There is a particularly sensitive accusation reverberating through online discussion boards and social media in Japan: that Emperor Akihito's speech on the one year anniversary of the earthquake and tsunami was censored on TV for his comments about the nuclear disaster at Fukushima.

The 78-year-old Emperor Akihito had insisted on attending the memorial service, though he had been released from the hospital for heart bypass surgery less than a week earlier. While the emperor is technically just a figurehead, he is still deeply revered here. Many Japanese see him a source of guidance in times of political difficulty, which have been many in the last 20 years. His speech was highly anticipated. Unlike Prime Minister Noda, who never mentioned the nuclear crisis in his speech on the anniversary, the Emperor addressed it directly.

As this earthquake and tsunami caused the nuclear power plant accident, those living in areas designated as the danger zone lost their homes and livelihoods and had to leave the places they used to live. In order for them to live there again safely, we have to overcome the problem of radioactive contamination, which is a formidable task.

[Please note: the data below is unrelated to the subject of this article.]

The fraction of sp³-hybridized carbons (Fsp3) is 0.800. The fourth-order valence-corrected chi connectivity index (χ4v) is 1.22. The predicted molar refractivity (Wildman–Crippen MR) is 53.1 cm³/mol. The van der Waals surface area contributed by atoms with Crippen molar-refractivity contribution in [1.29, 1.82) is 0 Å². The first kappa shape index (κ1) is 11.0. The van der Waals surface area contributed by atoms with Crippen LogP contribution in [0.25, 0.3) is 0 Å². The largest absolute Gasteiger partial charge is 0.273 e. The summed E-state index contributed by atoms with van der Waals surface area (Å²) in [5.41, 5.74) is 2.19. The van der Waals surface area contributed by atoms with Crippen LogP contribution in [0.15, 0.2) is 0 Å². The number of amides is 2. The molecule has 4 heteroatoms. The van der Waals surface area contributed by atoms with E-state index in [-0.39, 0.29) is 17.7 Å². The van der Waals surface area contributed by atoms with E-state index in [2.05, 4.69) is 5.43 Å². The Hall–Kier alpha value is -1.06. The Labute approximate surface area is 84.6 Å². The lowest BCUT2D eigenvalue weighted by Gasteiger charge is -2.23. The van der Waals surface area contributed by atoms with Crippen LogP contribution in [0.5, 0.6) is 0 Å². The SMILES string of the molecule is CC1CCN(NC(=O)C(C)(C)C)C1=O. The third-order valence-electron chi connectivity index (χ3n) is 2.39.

While this statement may seem more obvious than radical to outsiders, underneath the Imperial-grade Japanese understatement were two ideas that have become quietly explosive. First, he seemed to suggest that the nuclear crisis is not over, a "formidable task" yet to be overcome. This noticeably contradicts the government's official stance that Fukushima has achieved a cold shutdown and, for all practical purposes, the crisis is over. Second, it implies that it is not yet safe for people to return to areas stricken with high levels of radiation, at least not before the "formidable task" is "overcome." This, again, contradicts the government's position that it is now safe for people to return to almost all areas and that neither Tokyo Electric Power Company nor the national government are obliged to assist in long term evacuations.